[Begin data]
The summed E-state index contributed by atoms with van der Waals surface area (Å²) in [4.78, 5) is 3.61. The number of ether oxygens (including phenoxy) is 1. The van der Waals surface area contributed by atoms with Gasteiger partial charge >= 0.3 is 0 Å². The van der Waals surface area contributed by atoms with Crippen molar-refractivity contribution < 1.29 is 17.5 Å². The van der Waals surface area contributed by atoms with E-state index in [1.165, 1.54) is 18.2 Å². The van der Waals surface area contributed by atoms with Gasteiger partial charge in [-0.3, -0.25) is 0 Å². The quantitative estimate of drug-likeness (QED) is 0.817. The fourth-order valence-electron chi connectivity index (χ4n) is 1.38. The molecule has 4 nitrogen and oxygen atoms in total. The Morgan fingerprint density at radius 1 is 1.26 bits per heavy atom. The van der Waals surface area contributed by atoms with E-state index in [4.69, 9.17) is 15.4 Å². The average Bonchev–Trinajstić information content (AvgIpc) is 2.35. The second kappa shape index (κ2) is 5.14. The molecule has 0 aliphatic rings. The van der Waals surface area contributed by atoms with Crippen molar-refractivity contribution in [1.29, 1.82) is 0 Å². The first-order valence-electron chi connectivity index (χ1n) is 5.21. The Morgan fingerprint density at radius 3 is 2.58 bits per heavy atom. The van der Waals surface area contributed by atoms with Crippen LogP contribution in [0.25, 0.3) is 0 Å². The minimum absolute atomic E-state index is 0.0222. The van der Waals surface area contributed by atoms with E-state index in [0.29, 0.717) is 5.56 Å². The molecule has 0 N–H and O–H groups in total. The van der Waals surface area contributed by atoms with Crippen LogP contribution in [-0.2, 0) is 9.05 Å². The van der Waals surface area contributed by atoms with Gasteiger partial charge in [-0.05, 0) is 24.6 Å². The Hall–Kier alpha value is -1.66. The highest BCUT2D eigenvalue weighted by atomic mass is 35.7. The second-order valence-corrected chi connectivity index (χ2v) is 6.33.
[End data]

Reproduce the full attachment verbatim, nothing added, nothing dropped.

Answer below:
The summed E-state index contributed by atoms with van der Waals surface area (Å²) in [4.78, 5) is 3.61. The number of ether oxygens (including phenoxy) is 1. The van der Waals surface area contributed by atoms with Gasteiger partial charge >= 0.3 is 0 Å². The van der Waals surface area contributed by atoms with Crippen molar-refractivity contribution < 1.29 is 17.5 Å². The van der Waals surface area contributed by atoms with E-state index in [1.165, 1.54) is 18.2 Å². The van der Waals surface area contributed by atoms with Gasteiger partial charge in [-0.3, -0.25) is 0 Å². The quantitative estimate of drug-likeness (QED) is 0.817. The fourth-order valence-electron chi connectivity index (χ4n) is 1.38. The molecule has 4 nitrogen and oxygen atoms in total. The Morgan fingerprint density at radius 1 is 1.26 bits per heavy atom. The van der Waals surface area contributed by atoms with E-state index in [4.69, 9.17) is 15.4 Å². The average Bonchev–Trinajstić information content (AvgIpc) is 2.35. The second kappa shape index (κ2) is 5.14. The molecule has 0 aliphatic rings. The van der Waals surface area contributed by atoms with Crippen molar-refractivity contribution in [1.29, 1.82) is 0 Å². The first-order valence-electron chi connectivity index (χ1n) is 5.21. The Morgan fingerprint density at radius 3 is 2.58 bits per heavy atom. The van der Waals surface area contributed by atoms with Crippen LogP contribution in [0.25, 0.3) is 0 Å². The minimum absolute atomic E-state index is 0.0222. The van der Waals surface area contributed by atoms with E-state index in [0.29, 0.717) is 5.56 Å². The molecule has 0 N–H and O–H groups in total. The van der Waals surface area contributed by atoms with Crippen LogP contribution in [-0.2, 0) is 9.05 Å². The van der Waals surface area contributed by atoms with Gasteiger partial charge in [-0.05, 0) is 24.6 Å². The Hall–Kier alpha value is -1.66. The highest BCUT2D eigenvalue weighted by atomic mass is 35.7. The second-order valence-corrected chi connectivity index (χ2v) is 6.33.